Responsible AI

Ricardo Baeza Yates (Northeastern University)

In the first part of this tutorial we define responsible AI and we discuss the problems embedded in terms like ethical or trustworthy AI. In the second part, to set the stage, we cover irresponsible AI: discrimination (e.g., the impact of human biases); pseudo-science (e.g., biometric based behavioral predictions); human limitations (e.g., human incompetence, cognitive biases); technical limitations (data as a proxy of reality, wrong evaluation); social impact (e.g., unfair digital markets or mental health and disinformation issues created by large language models); environmental impact (e.g., indiscriminate use of computing resources). These examples do have a personal bias but set the context for the third part where we cover the current challenges: ethical principles, governance and regulation. We finish by discussing our responsible AI initiatives, many recommendations, and some philosophical issues.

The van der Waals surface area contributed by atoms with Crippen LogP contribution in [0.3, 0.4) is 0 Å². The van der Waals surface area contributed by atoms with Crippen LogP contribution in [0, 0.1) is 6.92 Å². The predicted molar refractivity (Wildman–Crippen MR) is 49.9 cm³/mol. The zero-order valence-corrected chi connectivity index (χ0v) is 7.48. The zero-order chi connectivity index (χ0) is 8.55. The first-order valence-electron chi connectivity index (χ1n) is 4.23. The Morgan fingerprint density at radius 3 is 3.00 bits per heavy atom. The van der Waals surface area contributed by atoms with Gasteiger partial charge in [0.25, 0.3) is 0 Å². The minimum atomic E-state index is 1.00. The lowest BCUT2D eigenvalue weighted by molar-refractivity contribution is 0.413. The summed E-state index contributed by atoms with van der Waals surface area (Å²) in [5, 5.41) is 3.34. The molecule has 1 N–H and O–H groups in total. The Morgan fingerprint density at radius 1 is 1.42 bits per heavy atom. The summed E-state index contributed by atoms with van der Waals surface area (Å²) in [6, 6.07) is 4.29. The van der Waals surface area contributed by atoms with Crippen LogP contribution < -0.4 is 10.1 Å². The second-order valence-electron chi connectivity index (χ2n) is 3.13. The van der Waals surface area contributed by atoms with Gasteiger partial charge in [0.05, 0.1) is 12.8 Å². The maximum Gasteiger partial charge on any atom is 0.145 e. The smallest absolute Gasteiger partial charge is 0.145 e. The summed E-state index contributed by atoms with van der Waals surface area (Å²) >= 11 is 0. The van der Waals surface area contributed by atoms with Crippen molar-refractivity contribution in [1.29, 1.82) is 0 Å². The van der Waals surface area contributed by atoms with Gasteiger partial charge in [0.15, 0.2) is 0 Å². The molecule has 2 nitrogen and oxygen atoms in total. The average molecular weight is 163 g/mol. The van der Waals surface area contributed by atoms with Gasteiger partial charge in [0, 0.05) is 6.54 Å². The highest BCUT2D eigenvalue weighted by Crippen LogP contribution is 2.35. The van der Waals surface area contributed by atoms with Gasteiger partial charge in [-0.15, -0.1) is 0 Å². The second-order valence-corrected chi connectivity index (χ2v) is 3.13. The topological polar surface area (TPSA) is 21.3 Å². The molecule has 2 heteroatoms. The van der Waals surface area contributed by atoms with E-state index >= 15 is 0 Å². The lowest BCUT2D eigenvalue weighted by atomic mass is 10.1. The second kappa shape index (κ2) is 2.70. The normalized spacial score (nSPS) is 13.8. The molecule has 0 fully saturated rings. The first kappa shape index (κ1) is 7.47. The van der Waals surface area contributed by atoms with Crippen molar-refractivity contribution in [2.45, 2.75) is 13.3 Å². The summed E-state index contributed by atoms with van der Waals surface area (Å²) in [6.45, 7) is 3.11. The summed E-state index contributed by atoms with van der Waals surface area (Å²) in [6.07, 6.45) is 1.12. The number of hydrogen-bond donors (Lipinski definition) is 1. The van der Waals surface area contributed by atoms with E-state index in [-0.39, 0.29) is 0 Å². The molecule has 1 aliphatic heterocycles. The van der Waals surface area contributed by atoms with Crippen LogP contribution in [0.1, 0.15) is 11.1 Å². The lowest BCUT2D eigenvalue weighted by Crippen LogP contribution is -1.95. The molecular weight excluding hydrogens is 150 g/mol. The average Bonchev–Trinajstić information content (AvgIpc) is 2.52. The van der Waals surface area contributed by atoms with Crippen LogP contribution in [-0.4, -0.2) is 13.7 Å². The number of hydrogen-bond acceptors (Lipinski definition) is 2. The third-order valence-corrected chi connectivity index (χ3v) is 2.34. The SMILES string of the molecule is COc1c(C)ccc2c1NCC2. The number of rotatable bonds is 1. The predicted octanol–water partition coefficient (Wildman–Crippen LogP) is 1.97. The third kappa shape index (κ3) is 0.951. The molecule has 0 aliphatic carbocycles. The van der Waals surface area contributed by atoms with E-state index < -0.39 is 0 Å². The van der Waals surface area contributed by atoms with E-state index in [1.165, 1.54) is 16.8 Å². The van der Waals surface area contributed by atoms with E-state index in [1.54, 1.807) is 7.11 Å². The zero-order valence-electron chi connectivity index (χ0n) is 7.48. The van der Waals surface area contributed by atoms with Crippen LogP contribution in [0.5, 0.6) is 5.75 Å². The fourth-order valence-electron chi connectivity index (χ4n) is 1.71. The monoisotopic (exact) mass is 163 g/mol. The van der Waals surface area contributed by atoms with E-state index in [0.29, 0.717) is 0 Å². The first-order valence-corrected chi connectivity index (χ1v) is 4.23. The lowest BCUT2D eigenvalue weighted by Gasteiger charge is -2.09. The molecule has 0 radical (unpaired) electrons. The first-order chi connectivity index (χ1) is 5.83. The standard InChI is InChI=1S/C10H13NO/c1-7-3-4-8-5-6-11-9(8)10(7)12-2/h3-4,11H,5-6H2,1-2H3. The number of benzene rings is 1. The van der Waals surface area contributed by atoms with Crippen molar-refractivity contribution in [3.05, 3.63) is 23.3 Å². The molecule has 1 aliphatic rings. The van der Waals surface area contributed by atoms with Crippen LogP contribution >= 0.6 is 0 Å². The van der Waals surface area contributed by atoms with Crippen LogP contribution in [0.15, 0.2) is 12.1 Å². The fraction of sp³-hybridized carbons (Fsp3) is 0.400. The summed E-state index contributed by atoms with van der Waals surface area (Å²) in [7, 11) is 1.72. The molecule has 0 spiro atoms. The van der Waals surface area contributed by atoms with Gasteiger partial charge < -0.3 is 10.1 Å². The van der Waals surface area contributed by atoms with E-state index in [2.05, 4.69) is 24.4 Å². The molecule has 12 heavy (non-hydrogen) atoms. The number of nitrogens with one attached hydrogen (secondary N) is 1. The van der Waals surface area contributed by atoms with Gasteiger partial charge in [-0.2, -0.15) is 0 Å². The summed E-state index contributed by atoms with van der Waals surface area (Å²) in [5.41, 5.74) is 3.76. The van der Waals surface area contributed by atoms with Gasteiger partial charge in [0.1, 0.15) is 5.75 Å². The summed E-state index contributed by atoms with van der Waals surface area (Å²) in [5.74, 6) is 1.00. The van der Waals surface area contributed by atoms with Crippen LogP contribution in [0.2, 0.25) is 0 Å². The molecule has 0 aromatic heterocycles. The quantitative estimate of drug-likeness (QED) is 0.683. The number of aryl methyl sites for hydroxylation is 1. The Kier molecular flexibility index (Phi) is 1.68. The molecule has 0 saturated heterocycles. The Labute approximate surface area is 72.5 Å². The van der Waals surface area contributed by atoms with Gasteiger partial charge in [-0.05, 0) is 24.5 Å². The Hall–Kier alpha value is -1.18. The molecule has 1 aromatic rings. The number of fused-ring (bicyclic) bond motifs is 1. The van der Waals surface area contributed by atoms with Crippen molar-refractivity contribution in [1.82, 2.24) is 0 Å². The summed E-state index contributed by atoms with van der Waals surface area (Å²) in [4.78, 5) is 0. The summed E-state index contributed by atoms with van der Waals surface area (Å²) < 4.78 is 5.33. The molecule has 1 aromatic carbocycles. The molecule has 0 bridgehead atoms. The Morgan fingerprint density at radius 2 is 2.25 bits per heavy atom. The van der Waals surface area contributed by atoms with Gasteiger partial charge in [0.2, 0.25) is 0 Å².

Trustworthy LLMs

Sanmi Koyejo (Stanford University) and Bo Li (U Chicago)

Large Language models are among the most exciting technologies developed in the last few years. While the model’s capabilities continue to improve, researchers, practitioners, and the general public are increasingly aware of some of its shortcomings. What will it take to build trustworthy large language models? This tutorial will present a range of recent findings, discussions, questions, and partial answers in the space of trustworthiness in large language models. While this tutorial will not attempt a comprehensive overview of this rich area, we aim to provide the participants with some tools and insights and to understand both the conceptual foundations of trustworthiness and a broad range of ongoing research efforts. We will tackle some of the hard questions that you may have about trustworthy large language models and hopefully address some misconceptions that have become pervasive.